The State of Frederick Law Olmsted’s Most At-Risk Landscapes Is Examined in New TCLF Landslide 2022 Report – 10/26/2022, Archinect
“This year’s Landslide report has identified twelve Olmsted projects in nine states and Canada that are under threat of a range of challenges including climate change, maintenance delays, and the overall lack of funding.”

Should a Park Include a Burial Ground? Residents of Newburgh, N.Y., Can’t Agree – 10/26/2022, The New York Times
“Tensions have been simmering over plans for a new addition to a beloved Olmsted park: A memorial for African Americans whose nearby burial ground was taken over by municipal projects.”

SCAPE’s Town Branch Commons Greenway Opens in Downtown Lexington, Kentucky – 10/17/2022, The Architect’s Newspaper
“A decade in the making, the Town Branch Commons, a new multiuse urban trail flanked by stormwater landscaping, is open in downtown, Lexington.”

If You Don’t Already Live in a Sponge City, You Will Soon – 10/17/2022, Wired
“Less pavement and more green spaces help absorb water instead of funneling it all away—a win-win for people and urban ecosystems.”

Landscape Architecture in the News Highlights (October 1-15, 2022)

Echelon Television Center / Courtesy RIOS

RIOS Tapped for $600 Million Revamp of Television Center Complex in Hollywood – 10/14/2022, The Architect’s Newspaper
“Vibrant-colored streetscapes and landscapes will be utilized as flexible boundaries and invite neighbors to engage with new outdoor public spaces.”

New York City to Implement Infrastructure Program That Would Convert Public Surfaces Into Floodwater Sponges – 10/13/2022, Archinect
“The New York City Department of Environmental Protection has recently proposed an array of stormwater resilience strategies.”

A New Master Plan Could Help Transform Boston Common Into a ‘Better Version’ of Itself – 10/12/2022, Boston Globe
“City officials are hoping to revamp the country’s oldest public park over the next decade.“

‘Experiencing Olmsted’ Review: A Walk in the Park – 10/06/2022, Wall Street Journal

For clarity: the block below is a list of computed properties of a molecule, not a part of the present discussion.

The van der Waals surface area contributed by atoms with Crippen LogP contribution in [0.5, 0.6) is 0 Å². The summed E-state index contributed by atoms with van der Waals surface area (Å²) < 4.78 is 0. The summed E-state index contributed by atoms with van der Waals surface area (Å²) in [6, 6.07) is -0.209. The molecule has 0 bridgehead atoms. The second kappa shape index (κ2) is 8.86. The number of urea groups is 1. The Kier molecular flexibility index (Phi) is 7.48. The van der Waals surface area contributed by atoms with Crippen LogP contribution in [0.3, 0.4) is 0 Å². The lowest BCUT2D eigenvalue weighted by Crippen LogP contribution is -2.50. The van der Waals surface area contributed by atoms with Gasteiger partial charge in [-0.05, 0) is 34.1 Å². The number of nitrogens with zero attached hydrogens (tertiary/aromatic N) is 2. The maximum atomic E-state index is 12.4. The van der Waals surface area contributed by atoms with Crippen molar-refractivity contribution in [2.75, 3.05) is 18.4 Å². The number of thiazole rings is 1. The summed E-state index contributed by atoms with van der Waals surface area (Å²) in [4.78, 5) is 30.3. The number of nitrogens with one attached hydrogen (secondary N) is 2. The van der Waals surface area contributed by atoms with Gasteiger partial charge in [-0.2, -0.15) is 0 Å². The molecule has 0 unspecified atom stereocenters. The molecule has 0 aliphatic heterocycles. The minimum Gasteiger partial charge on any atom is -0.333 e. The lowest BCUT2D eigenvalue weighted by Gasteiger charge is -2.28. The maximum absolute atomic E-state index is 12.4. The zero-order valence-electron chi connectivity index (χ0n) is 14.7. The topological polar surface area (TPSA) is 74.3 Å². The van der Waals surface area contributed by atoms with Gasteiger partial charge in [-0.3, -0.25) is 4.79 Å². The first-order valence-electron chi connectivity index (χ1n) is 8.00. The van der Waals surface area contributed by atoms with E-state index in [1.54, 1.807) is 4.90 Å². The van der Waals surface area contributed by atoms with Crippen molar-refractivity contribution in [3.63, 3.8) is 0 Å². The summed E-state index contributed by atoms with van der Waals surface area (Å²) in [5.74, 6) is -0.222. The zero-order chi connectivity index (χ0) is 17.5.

“Frederick Law Olmsted‘s vision of beautiful green spaces has touched American lives from coast to coast.”

Why Landscape Architect Thomas Woltz Keeps a Plastic Godzilla at His Desk –10/05/2022, Fast Company
“I am pretty mild in all things, and his fangs, spikes, and claws stand in for me as an alter ego.”

Ian Exposes Cracks in Climate-Readiness – 10/03/2022, Politico
“National and city officials have already begun discussing how to rebuild southwestern Florida to withstand fierce hurricanes — a conversation taking center stage across the country as climate change turbocharges extreme weather.”

Landscape Architecture in the News Highlights (September 16-31, 2022)

Climate justice now / Fibonacci Blue, CC BY 2.0.

‘A Much-Needed Step’: The EPA Creates a New Environmental Justice Office – 09/28/2022, Grist
“The initiative will give hard-hit communities $3 billion to address pollution.”

Reimagining Landscape Architecture: Designing Without Plants – 09/30/2022, Architizer
“With time, haptic connection and human relationships at its core, landscape architecture is a process of design that encompasses far more than flora.”

Paved With Good Intentions: We Still Can’t Kick the Car Habit – 09/28/2022, Metropolis Magazine
“Despite impressive environmental achievements, recent climate legislation substitutes electric vehicles for a more holistic, climate-friendly approach to urban planning and design.”

W Architecture & Landscape Architecture Transforms a Former Parking Area Into a Waterfront Family Park – 09/27/2022, Global Design News
“The Pier Approach is a 20-acre area space that encourages a diverse range of active and passive experiences and culminates with artist Jane Echelon’s ‘Bending Arc’ floating over the central lawn.”

Op-Ed from Torey Carter-Conneen: A Unique Moment for Landscape Architects – 09/21/2022, Archinect
“Advocacy and education efforts for landscape architecture at national, regional, and local levels are critical. As a profession, landscape architecture remains misunderstood by policy-makers and municipalities across the globe.”

Our New Flames – 09/19/2022, The Architect’s Newspaper
“New projects demonstrate how designers in California respond to increased fire risks.”

ASLA Announces 2022 Professional Awards

ASLA 2022 Professional General Design Award of Excellence. Palm Springs Downtown Park, Palm Springs, California. RIOS / Millicent Harvey

Twenty-eight Professional Award winners represent the highest level of achievement in the landscape architecture profession